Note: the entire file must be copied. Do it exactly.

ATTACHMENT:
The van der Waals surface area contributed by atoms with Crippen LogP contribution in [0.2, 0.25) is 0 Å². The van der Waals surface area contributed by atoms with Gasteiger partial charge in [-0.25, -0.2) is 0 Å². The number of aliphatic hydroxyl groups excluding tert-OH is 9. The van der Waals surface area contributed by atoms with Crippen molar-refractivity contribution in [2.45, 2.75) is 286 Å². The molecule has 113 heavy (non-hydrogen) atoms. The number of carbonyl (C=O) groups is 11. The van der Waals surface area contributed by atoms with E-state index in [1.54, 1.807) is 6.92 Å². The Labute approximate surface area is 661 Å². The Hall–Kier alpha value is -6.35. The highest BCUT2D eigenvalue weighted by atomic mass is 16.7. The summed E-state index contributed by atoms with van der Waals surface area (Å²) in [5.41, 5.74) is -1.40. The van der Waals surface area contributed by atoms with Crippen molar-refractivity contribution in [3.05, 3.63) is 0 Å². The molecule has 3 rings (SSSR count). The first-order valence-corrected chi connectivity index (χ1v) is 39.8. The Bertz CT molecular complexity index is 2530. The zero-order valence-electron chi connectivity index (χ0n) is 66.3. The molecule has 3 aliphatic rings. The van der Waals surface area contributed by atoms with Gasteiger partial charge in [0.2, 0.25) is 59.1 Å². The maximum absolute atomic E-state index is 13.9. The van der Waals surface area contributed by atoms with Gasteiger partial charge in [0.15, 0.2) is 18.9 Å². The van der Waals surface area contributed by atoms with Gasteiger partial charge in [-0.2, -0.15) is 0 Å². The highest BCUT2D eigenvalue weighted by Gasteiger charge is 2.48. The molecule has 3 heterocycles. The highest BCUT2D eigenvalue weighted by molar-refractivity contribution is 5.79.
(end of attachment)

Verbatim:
The van der Waals surface area contributed by atoms with Crippen LogP contribution in [0.2, 0.25) is 0 Å². The van der Waals surface area contributed by atoms with Gasteiger partial charge in [-0.25, -0.2) is 0 Å². The number of aliphatic hydroxyl groups excluding tert-OH is 9. The van der Waals surface area contributed by atoms with Crippen molar-refractivity contribution in [2.45, 2.75) is 286 Å². The molecule has 113 heavy (non-hydrogen) atoms. The number of carbonyl (C=O) groups is 11. The van der Waals surface area contributed by atoms with E-state index in [1.54, 1.807) is 6.92 Å². The Labute approximate surface area is 661 Å². The Hall–Kier alpha value is -6.35. The highest BCUT2D eigenvalue weighted by atomic mass is 16.7. The summed E-state index contributed by atoms with van der Waals surface area (Å²) in [5.41, 5.74) is -1.40. The van der Waals surface area contributed by atoms with Crippen molar-refractivity contribution in [3.05, 3.63) is 0 Å². The molecule has 3 rings (SSSR count). The first-order valence-corrected chi connectivity index (χ1v) is 39.8. The Bertz CT molecular complexity index is 2530. The zero-order valence-electron chi connectivity index (χ0n) is 66.3. The molecule has 3 aliphatic rings. The van der Waals surface area contributed by atoms with Gasteiger partial charge in [0.2, 0.25) is 59.1 Å². The maximum absolute atomic E-state index is 13.9. The van der Waals surface area contributed by atoms with Gasteiger partial charge in [0.15, 0.2) is 18.9 Å². The van der Waals surface area contributed by atoms with Gasteiger partial charge in [-0.2, -0.15) is 0 Å². The highest BCUT2D eigenvalue weighted by Gasteiger charge is 2.48. The molecule has 3 heterocycles. The highest BCUT2D eigenvalue weighted by molar-refractivity contribution is 5.79.